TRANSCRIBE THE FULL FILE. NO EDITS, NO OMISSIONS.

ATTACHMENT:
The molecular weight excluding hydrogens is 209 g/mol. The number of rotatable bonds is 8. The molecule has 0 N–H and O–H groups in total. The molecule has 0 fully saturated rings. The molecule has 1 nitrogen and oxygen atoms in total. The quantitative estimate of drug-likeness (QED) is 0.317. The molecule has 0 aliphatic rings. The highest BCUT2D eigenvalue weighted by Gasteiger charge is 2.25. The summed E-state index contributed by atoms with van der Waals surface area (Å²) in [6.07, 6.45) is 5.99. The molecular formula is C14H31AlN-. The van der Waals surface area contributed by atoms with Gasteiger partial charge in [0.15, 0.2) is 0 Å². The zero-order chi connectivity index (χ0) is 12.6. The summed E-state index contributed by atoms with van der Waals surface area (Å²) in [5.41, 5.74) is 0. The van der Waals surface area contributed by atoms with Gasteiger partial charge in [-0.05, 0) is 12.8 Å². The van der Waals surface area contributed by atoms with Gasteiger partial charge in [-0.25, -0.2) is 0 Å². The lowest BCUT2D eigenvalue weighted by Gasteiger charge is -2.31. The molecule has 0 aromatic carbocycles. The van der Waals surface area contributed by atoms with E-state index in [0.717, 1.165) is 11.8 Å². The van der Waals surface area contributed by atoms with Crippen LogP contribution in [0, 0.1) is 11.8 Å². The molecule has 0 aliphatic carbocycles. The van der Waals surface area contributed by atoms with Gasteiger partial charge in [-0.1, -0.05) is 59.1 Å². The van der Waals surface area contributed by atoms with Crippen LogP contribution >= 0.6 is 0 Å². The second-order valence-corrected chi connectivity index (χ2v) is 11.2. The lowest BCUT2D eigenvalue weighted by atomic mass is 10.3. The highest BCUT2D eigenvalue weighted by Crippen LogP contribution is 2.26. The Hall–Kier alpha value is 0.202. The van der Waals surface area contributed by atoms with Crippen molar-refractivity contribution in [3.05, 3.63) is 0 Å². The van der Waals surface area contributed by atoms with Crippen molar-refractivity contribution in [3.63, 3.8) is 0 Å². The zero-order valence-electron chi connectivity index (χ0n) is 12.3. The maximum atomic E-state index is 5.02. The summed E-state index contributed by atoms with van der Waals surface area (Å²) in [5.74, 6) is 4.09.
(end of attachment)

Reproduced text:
The molecular weight excluding hydrogens is 209 g/mol. The number of rotatable bonds is 8. The molecule has 0 N–H and O–H groups in total. The molecule has 0 fully saturated rings. The molecule has 1 nitrogen and oxygen atoms in total. The quantitative estimate of drug-likeness (QED) is 0.317. The molecule has 0 aliphatic rings. The highest BCUT2D eigenvalue weighted by Gasteiger charge is 2.25. The summed E-state index contributed by atoms with van der Waals surface area (Å²) in [6.07, 6.45) is 5.99. The molecular formula is C14H31AlN-. The van der Waals surface area contributed by atoms with Gasteiger partial charge in [0.15, 0.2) is 0 Å². The zero-order chi connectivity index (χ0) is 12.6. The summed E-state index contributed by atoms with van der Waals surface area (Å²) in [5.41, 5.74) is 0. The van der Waals surface area contributed by atoms with Gasteiger partial charge in [-0.05, 0) is 12.8 Å². The van der Waals surface area contributed by atoms with Gasteiger partial charge in [-0.25, -0.2) is 0 Å². The lowest BCUT2D eigenvalue weighted by Gasteiger charge is -2.31. The molecule has 0 aromatic carbocycles. The van der Waals surface area contributed by atoms with E-state index in [0.717, 1.165) is 11.8 Å². The van der Waals surface area contributed by atoms with Crippen LogP contribution in [0, 0.1) is 11.8 Å². The molecule has 0 aliphatic carbocycles. The van der Waals surface area contributed by atoms with Gasteiger partial charge in [-0.1, -0.05) is 59.1 Å². The van der Waals surface area contributed by atoms with Crippen LogP contribution >= 0.6 is 0 Å². The second-order valence-corrected chi connectivity index (χ2v) is 11.2. The lowest BCUT2D eigenvalue weighted by atomic mass is 10.3. The highest BCUT2D eigenvalue weighted by Crippen LogP contribution is 2.26. The Hall–Kier alpha value is 0.202. The van der Waals surface area contributed by atoms with Crippen molar-refractivity contribution in [3.05, 3.63) is 0 Å². The van der Waals surface area contributed by atoms with Crippen molar-refractivity contribution in [3.63, 3.8) is 0 Å². The zero-order valence-electron chi connectivity index (χ0n) is 12.3. The maximum atomic E-state index is 5.02. The summed E-state index contributed by atoms with van der Waals surface area (Å²) in [5.74, 6) is 4.09.